All right, let's towel off before continuing. The fake Hood and Carrie split up at his insistence after their ill-fated effort to double-cross a Ukrainian gangster known as Rabbit (a very little seen Ben Cross in the two episodes sent for review). Instead of running off with a big cache of diamonds (whose whereabouts remain unknown), he got a lengthy prison term and she invented a new life for herself. Now Hood wants satisfaction but can't seem to get none. And Cross wants both of them delivered to him.

One more thing. Banshee is now controlled by a big boo-hiss businessman named Kai Proctor (Ulrich Thomsen). "What the man doesn't own, he runs. What he doesn't run, he burns to the ground," Sugar informs Hood, who regularly strips down to his waist and runs through the woods to curb his panic attacks.

Banshee has its moments, but the line between sinister and ridiculous is regularly breeched. Never more so than in Episode 2, when two knuckle-dragging brothers of a deceased knuckle-dragger hold Hood at gunpoint and plan to kill him before the wife of the deceased reasons, "They're drunk and they're morons. But they're grieving in their own way." So Sheriff Hood simply lets them go before a nubile townie gives him a flirtatious look that immediately pays dividends in the grimy bed he inhabits rent-free next to benefactor Sugar's bar.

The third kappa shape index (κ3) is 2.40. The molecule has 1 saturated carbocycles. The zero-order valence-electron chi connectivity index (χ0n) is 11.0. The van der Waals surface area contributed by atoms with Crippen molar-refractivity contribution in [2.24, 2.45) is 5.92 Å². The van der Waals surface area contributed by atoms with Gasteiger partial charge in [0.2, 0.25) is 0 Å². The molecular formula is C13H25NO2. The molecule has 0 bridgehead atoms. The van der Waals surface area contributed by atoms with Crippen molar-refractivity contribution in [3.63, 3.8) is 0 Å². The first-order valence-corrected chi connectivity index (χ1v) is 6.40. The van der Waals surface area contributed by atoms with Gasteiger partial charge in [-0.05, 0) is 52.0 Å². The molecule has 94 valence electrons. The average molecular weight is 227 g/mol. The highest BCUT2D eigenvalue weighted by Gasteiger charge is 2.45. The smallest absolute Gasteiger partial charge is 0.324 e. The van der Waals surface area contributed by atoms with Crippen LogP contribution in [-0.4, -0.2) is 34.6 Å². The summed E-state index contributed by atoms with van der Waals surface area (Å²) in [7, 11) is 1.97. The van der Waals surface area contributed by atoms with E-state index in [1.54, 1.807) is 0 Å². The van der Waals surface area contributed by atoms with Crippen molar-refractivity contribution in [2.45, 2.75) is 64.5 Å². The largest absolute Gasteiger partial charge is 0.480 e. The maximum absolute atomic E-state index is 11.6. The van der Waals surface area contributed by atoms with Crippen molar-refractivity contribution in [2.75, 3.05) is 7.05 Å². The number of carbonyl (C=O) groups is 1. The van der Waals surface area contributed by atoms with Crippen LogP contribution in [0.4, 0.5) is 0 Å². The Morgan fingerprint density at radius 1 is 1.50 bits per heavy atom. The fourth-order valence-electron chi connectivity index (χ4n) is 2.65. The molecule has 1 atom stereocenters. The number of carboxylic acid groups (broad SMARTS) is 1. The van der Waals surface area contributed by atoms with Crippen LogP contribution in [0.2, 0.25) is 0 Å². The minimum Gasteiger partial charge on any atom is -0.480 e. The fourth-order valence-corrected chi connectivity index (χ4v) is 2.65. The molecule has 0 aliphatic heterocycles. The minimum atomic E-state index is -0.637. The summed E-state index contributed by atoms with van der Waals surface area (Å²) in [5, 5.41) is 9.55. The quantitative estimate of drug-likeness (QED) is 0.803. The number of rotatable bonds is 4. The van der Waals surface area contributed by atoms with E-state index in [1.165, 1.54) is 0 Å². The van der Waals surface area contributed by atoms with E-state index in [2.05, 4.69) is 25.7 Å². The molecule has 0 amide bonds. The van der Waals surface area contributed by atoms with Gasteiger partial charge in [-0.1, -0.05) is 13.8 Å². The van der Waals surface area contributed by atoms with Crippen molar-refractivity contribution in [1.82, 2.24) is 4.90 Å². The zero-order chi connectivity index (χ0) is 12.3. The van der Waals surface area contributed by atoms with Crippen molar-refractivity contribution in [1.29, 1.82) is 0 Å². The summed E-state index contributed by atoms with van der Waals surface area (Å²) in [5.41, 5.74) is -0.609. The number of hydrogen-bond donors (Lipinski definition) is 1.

The sex is explicit and the violence graphic throughout the early episodes sent for review. On the latter front, a henchman who screws things up for kingpin Kai has a finger cut off and fed to the dog. Turns out this is only an appetizer.

Its overall implausibility and everything-but-the-kitchen-sink plotting work against what little promise Banshee has. Ball, the head overseer, sees it differently, of course. His pitch to critics ends like this: "The performances, the directing, the design all flow together in a kind of storytelling that manages to combine pulp and romance, violence and lyricism, hilarity and heartbreak."